More snow in February makes me find other projects to work on, and as I mentioned, I got a new/used overdrive transmission for my Sunbeam Alpine. I currently have a regular 4-speed transmission in the Alpine, which makes for high revs when trying to keep up with traffic on the highways. The optional overdrive for my Alpine came with a Laycock DeNormanville unit similar to Ferrari. The Ferraris used a type A, and the Alpine, a type D, but their operation is basically the same. The driver can turn on a switch when the car is in 4th gear that engages the overdrive unit giving you a 5th gear.
The first order of business was to work on the shifter. The transmission that I bought did not come with a shift lever, but in a collection of Alpine parts I keep stashed at my Mom’s house, I took off this shifter from a spare transmission. I could have taken the one already on the car, but that would require shoveling snow for a couple of hours to get to the Alpine garage!
After soaking in the parts washer, I cleaned, lubed and painted various parts on the shifter assembly. After that it was time to split the transmission case.
It didn’t take long to get the transmission in component pieces. The center section, made from cast iron, houses the four speed gear box, and the overdrive portion, made in aluminum, slides in behind.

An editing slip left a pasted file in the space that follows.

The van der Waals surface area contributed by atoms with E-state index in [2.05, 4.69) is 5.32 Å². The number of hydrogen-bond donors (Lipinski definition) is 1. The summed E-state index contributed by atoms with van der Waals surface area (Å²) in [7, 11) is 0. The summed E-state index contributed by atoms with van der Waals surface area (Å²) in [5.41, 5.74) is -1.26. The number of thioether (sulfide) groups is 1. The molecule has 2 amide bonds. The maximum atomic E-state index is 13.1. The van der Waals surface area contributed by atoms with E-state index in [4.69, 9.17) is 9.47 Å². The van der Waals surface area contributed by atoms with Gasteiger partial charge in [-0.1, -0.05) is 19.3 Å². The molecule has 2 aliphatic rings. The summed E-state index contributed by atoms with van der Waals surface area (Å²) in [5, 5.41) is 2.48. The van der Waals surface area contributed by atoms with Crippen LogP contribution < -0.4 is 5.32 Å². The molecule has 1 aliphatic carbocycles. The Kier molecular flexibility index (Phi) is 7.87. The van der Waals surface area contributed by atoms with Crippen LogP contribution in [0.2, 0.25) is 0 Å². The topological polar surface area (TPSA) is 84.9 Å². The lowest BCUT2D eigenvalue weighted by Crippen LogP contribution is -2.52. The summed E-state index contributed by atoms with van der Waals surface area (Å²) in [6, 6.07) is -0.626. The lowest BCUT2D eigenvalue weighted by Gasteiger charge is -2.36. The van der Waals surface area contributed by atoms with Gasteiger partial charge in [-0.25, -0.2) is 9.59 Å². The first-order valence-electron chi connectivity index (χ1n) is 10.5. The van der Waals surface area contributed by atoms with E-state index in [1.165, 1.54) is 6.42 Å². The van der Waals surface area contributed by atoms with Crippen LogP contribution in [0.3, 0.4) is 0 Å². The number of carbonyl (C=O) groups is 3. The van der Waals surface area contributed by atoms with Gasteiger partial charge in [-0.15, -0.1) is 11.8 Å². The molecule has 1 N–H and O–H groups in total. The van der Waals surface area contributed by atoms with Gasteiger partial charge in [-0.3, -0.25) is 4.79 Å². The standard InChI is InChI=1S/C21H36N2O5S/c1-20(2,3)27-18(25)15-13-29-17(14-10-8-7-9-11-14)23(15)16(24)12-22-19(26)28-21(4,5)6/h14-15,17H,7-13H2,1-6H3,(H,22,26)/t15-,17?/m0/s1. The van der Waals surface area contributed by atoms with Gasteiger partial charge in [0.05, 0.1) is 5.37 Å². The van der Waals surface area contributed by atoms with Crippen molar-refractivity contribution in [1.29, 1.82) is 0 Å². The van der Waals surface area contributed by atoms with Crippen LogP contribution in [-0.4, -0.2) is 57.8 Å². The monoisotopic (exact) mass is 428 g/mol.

Looking at all the internals, everything looked exceptionally clean. There were no chipped gears, or worn parts. François’ opinion was that this came out of a very low mileage car, and didn’t see a reason to take it apart. The synchros looked barely used, and probably have plenty of life left in them, so it’ll be fine.
The only parts I want to replace are the seals and gaskets that were either damaged in the inspection process, or were dried up from age. The front seal has to come out, but I can’t figure out how to get this part off from the input shaft. I’ll have to find some Sunbeam experts on the Internet for help!
Another seal is the tail shaft seal. I might have to fabricate a special tool to pull this seal out. It’s funny how François has a million special tools for Ferraris, but comes up just short when dealing with “foreign” cars!
I hope I’m keeping you all entertained with the work I’m doing on the Mustang, and the Alpine. It’s no Ferrari, but I’m still enjoying the process of discovery, and repair. In order to keep the interest of the Vintage Ferrari fans, however, tell me what this part is, and what it does:
E-mail me with the answer, and I’ll post the correct answer next time!
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